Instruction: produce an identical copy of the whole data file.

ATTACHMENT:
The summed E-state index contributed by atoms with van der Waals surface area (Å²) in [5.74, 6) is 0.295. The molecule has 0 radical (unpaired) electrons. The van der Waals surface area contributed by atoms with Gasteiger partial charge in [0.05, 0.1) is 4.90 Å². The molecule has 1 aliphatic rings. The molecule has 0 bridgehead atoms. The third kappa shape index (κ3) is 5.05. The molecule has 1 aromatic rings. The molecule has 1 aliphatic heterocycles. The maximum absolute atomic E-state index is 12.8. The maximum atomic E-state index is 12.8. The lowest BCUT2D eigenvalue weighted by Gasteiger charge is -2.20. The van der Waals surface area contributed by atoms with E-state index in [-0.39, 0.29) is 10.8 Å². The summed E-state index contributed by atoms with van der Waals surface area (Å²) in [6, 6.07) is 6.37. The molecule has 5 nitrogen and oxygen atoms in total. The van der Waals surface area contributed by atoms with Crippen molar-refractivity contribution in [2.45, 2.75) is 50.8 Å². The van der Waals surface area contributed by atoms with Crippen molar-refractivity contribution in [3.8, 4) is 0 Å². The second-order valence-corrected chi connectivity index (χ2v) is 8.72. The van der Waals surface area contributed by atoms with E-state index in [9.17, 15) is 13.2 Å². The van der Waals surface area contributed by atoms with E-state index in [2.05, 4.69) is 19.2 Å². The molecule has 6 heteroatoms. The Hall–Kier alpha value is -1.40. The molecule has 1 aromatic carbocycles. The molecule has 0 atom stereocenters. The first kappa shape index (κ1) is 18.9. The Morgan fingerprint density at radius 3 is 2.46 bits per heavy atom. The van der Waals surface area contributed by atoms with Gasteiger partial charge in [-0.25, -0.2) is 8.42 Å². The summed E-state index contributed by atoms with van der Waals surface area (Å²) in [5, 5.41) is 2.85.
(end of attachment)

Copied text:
The summed E-state index contributed by atoms with van der Waals surface area (Å²) in [5.74, 6) is 0.295. The molecule has 0 radical (unpaired) electrons. The van der Waals surface area contributed by atoms with Gasteiger partial charge in [0.05, 0.1) is 4.90 Å². The molecule has 1 aliphatic rings. The molecule has 0 bridgehead atoms. The third kappa shape index (κ3) is 5.05. The molecule has 1 aromatic rings. The molecule has 1 aliphatic heterocycles. The maximum absolute atomic E-state index is 12.8. The maximum atomic E-state index is 12.8. The lowest BCUT2D eigenvalue weighted by Gasteiger charge is -2.20. The van der Waals surface area contributed by atoms with E-state index in [-0.39, 0.29) is 10.8 Å². The summed E-state index contributed by atoms with van der Waals surface area (Å²) in [6, 6.07) is 6.37. The molecule has 5 nitrogen and oxygen atoms in total. The van der Waals surface area contributed by atoms with Crippen molar-refractivity contribution in [2.45, 2.75) is 50.8 Å². The van der Waals surface area contributed by atoms with Crippen molar-refractivity contribution in [3.8, 4) is 0 Å². The second-order valence-corrected chi connectivity index (χ2v) is 8.72. The van der Waals surface area contributed by atoms with E-state index in [9.17, 15) is 13.2 Å². The van der Waals surface area contributed by atoms with E-state index in [2.05, 4.69) is 19.2 Å². The molecule has 6 heteroatoms. The Hall–Kier alpha value is -1.40. The molecule has 1 aromatic carbocycles. The molecule has 0 atom stereocenters. The first kappa shape index (κ1) is 18.9. The Morgan fingerprint density at radius 3 is 2.46 bits per heavy atom. The van der Waals surface area contributed by atoms with Gasteiger partial charge in [-0.25, -0.2) is 8.42 Å². The summed E-state index contributed by atoms with van der Waals surface area (Å²) in [5, 5.41) is 2.85.